Understanding NEBS Testing

Understanding NEBS Testing

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Developed in the 1970s by Bell Labs, a network equipment-building system (NETBS) is a type of test set forth by the United States RBOC Central Office. The test is a set of guidelines affecting the environmental design, safety, and spatial components of telecommunications equipment. Although there are no laws governing the equipment, passing NEBS testing is a requirement in the industry.

Why It Was Developed

NEBS testing was developed as a way to standardize equipment in the industry, which in turn made it easier for developers and vendors to design, build, and sell telecommunications equipment that was compatible with typical RBOC offices. Over time, these standard design elements spread to telecommunications companies such as Bell South, AT&T, and Verizon. The synchronized standards have several benefits.

Benefits of NEBS Testing

NEBS testing focuses on safety, performance, and reliability of telecommunications equipment, which offers a variety of benefits for consumers and workers alike. The testing determines the equipment’s impact on the environment as well as works to protect personnel, make it easier to design and install the equipment, and much more. NEBS testing leads to fewer service outages related to incompatibilities, reduces the risk of equipment fires, and ensures the equipment can handle contamination, vibration, and even extreme temperatures. The requirements lead to fewer dollars spent, which improves the manufacturer’s bottom line and often leads to savings for the consumer as well.

NEBS Testing Compliance Levels

 

A NEBS test falls into one of three levels of compliance.

 

  • Level 1 – Level 1 is the minimum level of NEBS for environmental compatibility. Level 1 means there are no degradation hazards and the facility is safe for personnel to work in. This level only contains criteria related to risk and safety and does not promise operability of equipment.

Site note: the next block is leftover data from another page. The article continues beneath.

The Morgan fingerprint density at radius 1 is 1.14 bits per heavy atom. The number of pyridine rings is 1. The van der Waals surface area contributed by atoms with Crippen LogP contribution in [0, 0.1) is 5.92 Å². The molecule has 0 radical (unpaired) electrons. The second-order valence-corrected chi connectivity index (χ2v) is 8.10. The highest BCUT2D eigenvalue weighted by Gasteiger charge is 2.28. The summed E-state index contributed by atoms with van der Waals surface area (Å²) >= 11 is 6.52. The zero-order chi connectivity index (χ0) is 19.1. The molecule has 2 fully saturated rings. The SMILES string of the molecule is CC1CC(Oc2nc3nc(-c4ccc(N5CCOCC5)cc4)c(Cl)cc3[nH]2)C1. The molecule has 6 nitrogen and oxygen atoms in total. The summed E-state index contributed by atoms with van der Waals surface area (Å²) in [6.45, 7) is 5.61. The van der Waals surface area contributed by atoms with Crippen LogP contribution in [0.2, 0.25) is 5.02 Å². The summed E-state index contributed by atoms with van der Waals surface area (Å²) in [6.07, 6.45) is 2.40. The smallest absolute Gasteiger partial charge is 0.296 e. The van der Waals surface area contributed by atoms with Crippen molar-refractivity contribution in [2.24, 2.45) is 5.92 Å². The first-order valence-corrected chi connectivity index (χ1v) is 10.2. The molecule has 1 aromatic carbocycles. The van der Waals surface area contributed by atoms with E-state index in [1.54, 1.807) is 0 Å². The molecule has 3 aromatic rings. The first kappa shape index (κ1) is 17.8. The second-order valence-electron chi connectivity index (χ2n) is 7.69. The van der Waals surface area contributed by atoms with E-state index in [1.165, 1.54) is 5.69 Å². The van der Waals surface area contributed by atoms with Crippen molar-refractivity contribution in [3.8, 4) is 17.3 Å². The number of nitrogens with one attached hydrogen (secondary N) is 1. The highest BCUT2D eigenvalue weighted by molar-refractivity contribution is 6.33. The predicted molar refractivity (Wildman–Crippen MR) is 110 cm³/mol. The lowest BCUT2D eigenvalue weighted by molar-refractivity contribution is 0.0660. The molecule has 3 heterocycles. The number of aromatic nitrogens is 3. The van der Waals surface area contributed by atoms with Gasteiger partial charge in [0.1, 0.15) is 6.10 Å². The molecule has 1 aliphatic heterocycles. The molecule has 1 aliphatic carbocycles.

• Level 2 – Level 2 is the compliance level required if you expect not only environmental compatibility but also limited assurance that the equipment will operate as expected within the network facility. This assurance is only for normal and controlled environments and rarely focuses on customers.
  • Level 3 – For a NEBS test to be truly passing, it must meet the criteria for level 1, level 2, and level 3. Level 3 is the minimum level to ensure maximum operability within the network facility. This level ensures minimal service interruption for personnel and customers alike. this level is required for most installations.

If you need to hire a company to perform NEBS testing, ensure you work with one that can meet the minimum criteria for all telecom service providers. This ensures you get the most accurate test possible and that it covers all aspect of c

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